There has been considerable debate regarding the reasons for the observed spatial variation in voting patterns at British general elections since the 1970s. Three separate models can be identified: no regional cleavage; regional economic cleavage; and autonomous regional cleavage. Analysis of data which indicated people's perceptions of their household and regional economic situations over the decade preceding the 1992 general election, together with their personal characteristics and attitudes, allows the first model to be rejected: there are clear regional differences in voting behaviour which cannot be accounted for by personal characteristics alone. Each of the other models is valid: there are clear spatial differences not only in interpretations of personal and regional prosperity, and its causes, but also in electoral responses to that; and there are significant residual regional variations when those are held constant. Approaches to the study of voting in Britain which present spatial variations as merely representations of other causes are thus rejected.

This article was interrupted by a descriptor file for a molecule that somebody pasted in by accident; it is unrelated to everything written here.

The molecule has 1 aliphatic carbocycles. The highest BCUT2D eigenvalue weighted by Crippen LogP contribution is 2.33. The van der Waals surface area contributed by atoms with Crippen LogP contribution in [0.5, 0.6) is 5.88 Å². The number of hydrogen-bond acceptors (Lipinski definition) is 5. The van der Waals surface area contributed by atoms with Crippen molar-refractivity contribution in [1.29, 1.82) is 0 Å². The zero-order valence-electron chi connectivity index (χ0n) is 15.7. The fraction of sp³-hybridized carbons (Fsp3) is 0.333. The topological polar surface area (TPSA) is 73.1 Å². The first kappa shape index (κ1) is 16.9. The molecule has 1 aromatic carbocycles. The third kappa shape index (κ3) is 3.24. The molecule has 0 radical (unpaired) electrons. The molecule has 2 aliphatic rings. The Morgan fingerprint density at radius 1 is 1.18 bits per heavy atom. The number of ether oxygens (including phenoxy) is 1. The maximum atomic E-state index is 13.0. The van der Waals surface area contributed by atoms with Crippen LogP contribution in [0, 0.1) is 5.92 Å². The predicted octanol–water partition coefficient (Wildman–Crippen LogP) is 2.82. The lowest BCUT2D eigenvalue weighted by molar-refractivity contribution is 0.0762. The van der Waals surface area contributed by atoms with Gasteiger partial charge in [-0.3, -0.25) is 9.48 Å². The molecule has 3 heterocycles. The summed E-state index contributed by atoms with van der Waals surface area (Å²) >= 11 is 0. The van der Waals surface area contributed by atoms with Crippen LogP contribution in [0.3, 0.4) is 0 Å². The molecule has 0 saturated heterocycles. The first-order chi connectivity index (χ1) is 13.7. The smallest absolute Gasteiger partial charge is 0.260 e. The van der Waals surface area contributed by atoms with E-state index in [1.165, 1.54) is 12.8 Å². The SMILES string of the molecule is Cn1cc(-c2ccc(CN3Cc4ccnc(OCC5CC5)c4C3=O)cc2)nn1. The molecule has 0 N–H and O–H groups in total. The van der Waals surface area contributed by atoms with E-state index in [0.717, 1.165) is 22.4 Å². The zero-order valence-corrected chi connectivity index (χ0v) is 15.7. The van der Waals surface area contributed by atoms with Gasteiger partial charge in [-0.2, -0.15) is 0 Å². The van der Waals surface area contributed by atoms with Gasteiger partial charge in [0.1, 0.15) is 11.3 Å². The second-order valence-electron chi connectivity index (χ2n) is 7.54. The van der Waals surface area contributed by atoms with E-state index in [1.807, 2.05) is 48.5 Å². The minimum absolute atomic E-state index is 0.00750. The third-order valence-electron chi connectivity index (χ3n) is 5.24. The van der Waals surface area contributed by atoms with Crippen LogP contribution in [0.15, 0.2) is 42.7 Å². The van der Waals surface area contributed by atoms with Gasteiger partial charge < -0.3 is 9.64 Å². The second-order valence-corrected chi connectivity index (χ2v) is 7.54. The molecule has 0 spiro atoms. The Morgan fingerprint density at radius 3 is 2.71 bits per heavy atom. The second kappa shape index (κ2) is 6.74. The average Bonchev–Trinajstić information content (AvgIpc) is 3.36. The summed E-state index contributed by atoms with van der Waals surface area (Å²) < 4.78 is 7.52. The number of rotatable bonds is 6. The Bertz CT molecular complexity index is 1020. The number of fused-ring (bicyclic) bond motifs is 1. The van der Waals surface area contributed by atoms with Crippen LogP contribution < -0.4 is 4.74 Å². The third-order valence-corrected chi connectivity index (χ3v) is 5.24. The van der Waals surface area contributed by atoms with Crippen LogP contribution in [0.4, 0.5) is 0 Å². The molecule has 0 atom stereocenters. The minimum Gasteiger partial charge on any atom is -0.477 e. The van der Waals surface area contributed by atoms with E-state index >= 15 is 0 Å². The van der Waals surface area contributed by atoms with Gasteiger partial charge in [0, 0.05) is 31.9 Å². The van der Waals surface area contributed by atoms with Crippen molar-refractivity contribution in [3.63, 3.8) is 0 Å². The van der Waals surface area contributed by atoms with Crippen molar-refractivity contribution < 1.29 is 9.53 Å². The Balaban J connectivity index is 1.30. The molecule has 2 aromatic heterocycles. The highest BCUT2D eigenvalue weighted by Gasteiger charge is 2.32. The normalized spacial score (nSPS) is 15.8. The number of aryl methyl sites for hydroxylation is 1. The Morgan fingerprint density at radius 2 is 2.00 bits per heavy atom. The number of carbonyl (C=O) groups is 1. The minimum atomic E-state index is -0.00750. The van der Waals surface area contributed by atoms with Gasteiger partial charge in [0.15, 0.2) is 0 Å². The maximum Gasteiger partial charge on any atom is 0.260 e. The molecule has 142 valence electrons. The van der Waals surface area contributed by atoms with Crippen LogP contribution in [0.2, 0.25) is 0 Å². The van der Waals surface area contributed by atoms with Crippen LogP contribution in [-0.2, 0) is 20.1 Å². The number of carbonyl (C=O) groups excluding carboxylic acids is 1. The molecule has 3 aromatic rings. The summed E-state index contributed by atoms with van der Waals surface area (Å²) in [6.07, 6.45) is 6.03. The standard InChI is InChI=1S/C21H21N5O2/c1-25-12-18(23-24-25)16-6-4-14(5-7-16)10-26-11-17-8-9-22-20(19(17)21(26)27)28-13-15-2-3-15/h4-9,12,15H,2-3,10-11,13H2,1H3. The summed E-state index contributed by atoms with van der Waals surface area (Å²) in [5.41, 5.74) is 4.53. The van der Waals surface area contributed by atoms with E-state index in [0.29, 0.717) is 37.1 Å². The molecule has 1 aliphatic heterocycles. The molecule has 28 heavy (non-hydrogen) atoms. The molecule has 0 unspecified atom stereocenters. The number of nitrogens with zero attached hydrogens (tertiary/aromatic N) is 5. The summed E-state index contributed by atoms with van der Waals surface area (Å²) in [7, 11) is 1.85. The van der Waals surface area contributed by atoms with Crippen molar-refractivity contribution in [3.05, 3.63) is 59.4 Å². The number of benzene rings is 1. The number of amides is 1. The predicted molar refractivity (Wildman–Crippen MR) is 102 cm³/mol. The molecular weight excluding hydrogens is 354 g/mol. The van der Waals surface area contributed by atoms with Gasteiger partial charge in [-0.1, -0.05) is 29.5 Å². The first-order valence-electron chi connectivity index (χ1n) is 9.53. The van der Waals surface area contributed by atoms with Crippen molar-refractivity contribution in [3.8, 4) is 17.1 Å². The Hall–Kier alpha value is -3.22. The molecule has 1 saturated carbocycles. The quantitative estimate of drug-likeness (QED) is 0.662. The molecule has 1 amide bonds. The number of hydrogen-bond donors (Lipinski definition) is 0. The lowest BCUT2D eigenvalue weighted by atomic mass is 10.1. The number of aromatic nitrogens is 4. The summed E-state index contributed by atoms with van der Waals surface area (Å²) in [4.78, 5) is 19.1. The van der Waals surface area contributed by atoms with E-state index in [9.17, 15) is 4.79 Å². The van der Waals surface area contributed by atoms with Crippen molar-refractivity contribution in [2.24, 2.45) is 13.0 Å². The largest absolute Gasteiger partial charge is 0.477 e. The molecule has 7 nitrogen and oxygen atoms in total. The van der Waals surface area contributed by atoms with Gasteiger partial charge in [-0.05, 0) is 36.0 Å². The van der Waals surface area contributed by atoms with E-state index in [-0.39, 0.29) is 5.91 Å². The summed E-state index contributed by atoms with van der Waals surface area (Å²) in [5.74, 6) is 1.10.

|Number of pages||11|
|Journal||Space and Polity|
|Publication status||Published - May 1997|